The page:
Source: Morningstar, Edison Investment Research. Note: *Latest published performance data as at 9 April 2024 based on ex-par NAV. TR is total return. Net gearing is total assets less cash and equivalents as a percentage of net assets (100 = ungeared).

LWI’s approach to ESG

LWI’s managers view responsible investing as a long-term process that depends not just on businesses meeting current legislative standards, but also on operating with an understanding of changing societal attitudes towards issues such as climate change, pollution and working conditions. While ESG risks do not preclude ownership of a stock, they are a key consideration in arriving at an appropriate valuation and position size. Where evidence of poor practice emerges, the managers will engage with the company to discover how the problem is being addressed and will monitor progress to assess evidence of improvements. Specifically on governance, LWI always votes at the AGMs of investee companies, and the managers seek to work constructively with firms on appropriate executive remuneration structures to ensure the best alignment of the interests of management and shareholders.

Rather than relying on external ratings, which may be absent in the case of smaller companies or based on flawed, outdated or incomplete data, the managers review each new investment idea for potential ESG shortcomings. Any material issue they discover is discussed with JHI’s governance and sustainable investing team and/or the company itself before an investment is made.

A detailed description of the trust’s ESG policies can be found here.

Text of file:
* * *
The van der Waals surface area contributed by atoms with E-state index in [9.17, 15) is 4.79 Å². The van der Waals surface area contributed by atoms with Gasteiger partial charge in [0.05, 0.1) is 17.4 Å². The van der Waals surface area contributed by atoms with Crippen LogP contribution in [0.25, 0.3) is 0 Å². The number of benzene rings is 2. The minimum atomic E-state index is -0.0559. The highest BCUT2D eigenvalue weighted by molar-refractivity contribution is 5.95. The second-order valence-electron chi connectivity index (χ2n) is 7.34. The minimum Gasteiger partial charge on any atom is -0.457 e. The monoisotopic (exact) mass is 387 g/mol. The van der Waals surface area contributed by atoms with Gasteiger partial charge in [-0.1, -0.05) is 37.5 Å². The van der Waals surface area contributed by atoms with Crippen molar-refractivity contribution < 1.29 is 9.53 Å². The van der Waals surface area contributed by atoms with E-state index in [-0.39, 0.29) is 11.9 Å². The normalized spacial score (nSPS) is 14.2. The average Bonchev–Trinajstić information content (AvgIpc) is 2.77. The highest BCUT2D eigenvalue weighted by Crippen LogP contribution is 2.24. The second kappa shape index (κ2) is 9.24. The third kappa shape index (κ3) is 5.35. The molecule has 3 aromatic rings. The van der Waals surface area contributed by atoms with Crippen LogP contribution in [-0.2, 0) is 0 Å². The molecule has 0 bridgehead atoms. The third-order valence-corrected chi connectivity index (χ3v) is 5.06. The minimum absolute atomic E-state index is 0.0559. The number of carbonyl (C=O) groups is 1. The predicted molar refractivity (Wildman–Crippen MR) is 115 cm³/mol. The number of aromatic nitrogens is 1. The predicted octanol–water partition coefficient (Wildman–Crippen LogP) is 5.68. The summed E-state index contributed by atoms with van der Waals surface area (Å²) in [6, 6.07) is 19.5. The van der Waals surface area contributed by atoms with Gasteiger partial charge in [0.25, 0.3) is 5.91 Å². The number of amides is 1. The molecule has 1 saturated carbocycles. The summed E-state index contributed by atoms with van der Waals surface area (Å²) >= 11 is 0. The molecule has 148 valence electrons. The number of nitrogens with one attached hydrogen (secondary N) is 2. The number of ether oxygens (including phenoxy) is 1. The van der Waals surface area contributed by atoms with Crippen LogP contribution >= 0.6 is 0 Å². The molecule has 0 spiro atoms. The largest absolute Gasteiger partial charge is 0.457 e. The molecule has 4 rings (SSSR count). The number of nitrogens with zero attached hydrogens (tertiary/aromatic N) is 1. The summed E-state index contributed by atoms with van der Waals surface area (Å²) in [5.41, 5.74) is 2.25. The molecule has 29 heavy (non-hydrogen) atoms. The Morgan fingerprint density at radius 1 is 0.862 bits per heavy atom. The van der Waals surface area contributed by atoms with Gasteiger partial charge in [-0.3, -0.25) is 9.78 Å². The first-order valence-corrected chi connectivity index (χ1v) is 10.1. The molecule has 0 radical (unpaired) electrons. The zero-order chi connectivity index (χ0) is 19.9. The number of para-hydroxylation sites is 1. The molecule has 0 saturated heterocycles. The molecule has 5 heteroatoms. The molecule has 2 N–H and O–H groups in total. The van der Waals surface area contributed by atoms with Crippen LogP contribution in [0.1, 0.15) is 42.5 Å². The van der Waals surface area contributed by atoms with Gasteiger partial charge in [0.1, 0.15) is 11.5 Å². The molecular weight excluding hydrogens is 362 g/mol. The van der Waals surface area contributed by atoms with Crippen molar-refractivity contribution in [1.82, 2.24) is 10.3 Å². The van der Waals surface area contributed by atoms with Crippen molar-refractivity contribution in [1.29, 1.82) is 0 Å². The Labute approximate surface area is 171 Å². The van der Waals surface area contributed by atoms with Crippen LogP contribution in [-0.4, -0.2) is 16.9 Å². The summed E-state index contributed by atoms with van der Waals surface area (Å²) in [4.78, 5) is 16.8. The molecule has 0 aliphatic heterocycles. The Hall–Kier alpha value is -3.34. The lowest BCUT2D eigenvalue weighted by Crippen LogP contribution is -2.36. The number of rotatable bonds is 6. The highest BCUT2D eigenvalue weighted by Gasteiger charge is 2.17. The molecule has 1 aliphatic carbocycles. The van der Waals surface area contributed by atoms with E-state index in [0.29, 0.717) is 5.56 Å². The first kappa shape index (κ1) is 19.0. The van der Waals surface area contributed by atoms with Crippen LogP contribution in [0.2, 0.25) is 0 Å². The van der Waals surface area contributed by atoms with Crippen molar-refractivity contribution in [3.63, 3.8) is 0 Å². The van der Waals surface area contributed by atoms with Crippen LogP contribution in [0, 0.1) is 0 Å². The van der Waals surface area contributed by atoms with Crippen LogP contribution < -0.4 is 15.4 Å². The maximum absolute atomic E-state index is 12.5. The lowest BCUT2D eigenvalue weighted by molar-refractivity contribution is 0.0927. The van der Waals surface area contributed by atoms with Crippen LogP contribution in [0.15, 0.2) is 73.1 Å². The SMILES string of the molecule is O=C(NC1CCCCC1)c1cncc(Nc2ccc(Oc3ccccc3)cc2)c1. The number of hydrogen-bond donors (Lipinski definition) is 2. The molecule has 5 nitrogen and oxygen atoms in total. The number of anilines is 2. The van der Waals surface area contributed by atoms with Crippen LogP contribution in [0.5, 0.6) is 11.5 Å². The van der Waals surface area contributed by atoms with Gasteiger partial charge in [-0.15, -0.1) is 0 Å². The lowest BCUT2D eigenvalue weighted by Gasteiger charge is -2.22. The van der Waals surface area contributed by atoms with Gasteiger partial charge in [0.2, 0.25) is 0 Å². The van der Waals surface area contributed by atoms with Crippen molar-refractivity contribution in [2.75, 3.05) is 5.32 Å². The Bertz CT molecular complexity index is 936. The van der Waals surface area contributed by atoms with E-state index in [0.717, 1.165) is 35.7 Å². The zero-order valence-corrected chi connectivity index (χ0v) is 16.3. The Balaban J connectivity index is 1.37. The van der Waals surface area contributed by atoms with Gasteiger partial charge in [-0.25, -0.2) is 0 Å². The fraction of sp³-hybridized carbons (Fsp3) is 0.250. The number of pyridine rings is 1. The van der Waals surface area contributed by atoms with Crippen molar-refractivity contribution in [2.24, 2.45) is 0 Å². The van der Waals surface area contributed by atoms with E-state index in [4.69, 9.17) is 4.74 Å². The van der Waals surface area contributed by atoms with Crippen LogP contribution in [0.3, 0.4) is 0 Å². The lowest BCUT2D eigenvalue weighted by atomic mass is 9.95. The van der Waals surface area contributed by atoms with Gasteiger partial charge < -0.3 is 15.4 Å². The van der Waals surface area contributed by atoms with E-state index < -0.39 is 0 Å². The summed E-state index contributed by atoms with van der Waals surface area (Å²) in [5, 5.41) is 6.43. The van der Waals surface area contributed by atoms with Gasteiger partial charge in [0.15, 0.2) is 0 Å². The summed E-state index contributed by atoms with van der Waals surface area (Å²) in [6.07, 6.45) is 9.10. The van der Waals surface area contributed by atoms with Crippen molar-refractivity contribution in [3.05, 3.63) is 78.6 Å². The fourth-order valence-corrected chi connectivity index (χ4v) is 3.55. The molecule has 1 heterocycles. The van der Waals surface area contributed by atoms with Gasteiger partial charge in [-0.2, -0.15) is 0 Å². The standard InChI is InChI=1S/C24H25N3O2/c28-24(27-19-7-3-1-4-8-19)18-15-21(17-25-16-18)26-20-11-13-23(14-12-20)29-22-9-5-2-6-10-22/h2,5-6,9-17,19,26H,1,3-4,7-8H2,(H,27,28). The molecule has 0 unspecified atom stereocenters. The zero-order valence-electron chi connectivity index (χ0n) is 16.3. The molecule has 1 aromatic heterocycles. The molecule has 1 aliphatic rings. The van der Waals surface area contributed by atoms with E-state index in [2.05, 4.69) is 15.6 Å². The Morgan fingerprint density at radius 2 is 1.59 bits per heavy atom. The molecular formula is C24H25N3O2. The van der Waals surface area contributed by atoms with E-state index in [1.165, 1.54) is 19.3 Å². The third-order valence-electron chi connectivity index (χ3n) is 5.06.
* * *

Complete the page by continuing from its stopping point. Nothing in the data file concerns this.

Additional company details

Fees and charges

Management fees are paid on a sliding scale, reducing as net assets increase and allowing investors to benefit from the growth in the size of the fund and economies of scale. Fees are calculated at a rate of 0.5% on the first £325m of net assets and 0.40% thereafter, split equally between the capital and revenue account. There is no performance fee. Ongoing charges for FY23 were 0.64% (FY22: 0.62%), which compares favourably with the AIC UK Equity Income sector’s simple average of 0.69% and is similar to the weighted average 0.58%.

Gearing

Henderson and Foll are keen to maximise the benefits of LWI’s investment trust structure, one of which is the ability to use gearing. The board has set a limit of c 30% of the fund’s value at the point of drawing, although in practice gearing fluctuates at a level significantly below this. Gearing allows the fund to continue to be a net investor during periods of market volatility when the managers may not wish to sell other holdings. As income investors, there is often an immediate ‘carry’ in using borrowings at relatively low rates of interest to invest into higher-yielding assets.

Net gearing as defined by the company7 was c 13% at end-February 2024 and 12.3% at end September 2023 (end FY23) compared with 12.5% year earlier.

  The excess of investments held at fair value through the profit and loss account, or ‘the investment portfolio’ (A) over net assets (B). Thus gearing equals (A/B -1)%.

The trust’s borrowings are a mix of long-term, fixed-rate notes and floating rate medium-term bank facilities. The £30m loan notes do not mature until 2037 and the 3.15% pa cost is highly attractive in current market conditions. The bank facilities, with BNP, allow LWI to draw up to £40m, priced at a lending margin of 0.9% plus the SONIA base lending rate, and mature in October 2025. The company has an option (conditional on lender approval) to increase the facility by £20m.